by Douglas A. Moser
TEMPLETON — No end-of-tour party. No groupies on the bus. No screaming finale. Instead, Todd Mack quietly packed up his guitar, his stand and his book and left town. The crowd he left behind was entertained, but hopefully a little more educated as well.
Thanks to a grant from the Templeton Cultural Council, Mack on Wednesday made Templeton Center Elementary School the last stop of a tour that took him to schools around the commonwealth. The singer, songwriter and author, who lives in the Berkshires, was tring to strike the creative spark in each of those youngsters.
On his tours, which over the past 18 to 24 months has included stops in Massachusetts, Connecticut and New York, Mack toted his guitar and his first children's book, "Princess Penelope."
The program is called, 'Writing and Rhythm,'" said Mack. "I try to incorporate the music side with the writing side to connect singing and songwriting with a picture book so their imagination is helping to teach them about rhythm and meter."
During his performances, Mack reads his book, which he said was inspired by his now 7-year-old daughter Caroline, along with playing a mixture of his own children's songs and traditional songs "that tell stories and are very rhythmic," he said.
"Rhythm is involved because picture books are meant to be read aloud. And rhythm is an important part of writing," Mack added.
When he walked back into Ms. Kazinskas's afternoon kindergarten class for an unexpected encore, Mack sang a couple of traditional folk songs to the children huddled on mats on the floor, engaging them with questions about which lyrics should go next.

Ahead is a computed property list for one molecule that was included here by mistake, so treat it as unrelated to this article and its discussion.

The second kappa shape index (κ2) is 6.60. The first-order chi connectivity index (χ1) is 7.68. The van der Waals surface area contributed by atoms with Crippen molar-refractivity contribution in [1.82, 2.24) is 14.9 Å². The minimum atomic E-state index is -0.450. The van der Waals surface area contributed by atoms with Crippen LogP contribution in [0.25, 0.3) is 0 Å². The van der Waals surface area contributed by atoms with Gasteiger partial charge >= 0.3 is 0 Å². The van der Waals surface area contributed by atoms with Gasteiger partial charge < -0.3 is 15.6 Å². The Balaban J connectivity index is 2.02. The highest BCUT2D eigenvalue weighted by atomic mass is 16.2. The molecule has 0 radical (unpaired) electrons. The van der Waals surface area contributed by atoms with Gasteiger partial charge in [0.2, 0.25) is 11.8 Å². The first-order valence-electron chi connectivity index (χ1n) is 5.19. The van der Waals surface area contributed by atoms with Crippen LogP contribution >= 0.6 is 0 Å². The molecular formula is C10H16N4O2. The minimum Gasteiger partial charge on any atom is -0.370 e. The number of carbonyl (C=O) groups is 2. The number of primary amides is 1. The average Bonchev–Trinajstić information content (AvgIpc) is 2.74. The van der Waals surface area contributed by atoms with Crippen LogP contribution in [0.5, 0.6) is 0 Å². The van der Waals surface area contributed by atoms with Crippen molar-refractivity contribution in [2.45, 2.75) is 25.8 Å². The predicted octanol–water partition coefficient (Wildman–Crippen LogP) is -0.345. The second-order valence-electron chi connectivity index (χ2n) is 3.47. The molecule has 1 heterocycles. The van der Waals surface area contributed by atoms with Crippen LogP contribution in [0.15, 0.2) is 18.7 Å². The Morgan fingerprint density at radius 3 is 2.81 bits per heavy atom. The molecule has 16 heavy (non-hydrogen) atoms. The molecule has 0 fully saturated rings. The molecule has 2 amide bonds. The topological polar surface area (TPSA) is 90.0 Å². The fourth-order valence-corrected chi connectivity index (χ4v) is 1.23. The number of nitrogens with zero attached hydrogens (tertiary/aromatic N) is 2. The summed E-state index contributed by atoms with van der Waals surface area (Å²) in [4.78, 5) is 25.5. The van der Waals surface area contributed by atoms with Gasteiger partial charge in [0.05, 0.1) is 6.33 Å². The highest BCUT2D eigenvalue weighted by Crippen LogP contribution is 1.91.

For Mack, his future plans include wanting to record a children's album after this winter, after which he will tour Georgia schools with a new program there called, 'Georgia Read More.' The program chose "Princess Penelope" as their pilot book, which will be read to students by Georgia notables, including Mack.
For the tour he just completed, Mack said he applied for grants from cultural boards all over the state, with Templeton being the only board in the area to award him a grant.
According to the Massachusetts Cultural Council's Website, Mack was one of 10 to receive grants in 2004, totaling $2,800. Others included a jazz performance, animal adventures for Baldwinville Elementary and a senior citizen concert.
Mack said that careers in the arts are not mandatory for his two children. "I hope they do something that brings the same level of satisfaction as I get," he said. "It'd be nice if it's in the arts, but it's not a prerequisite."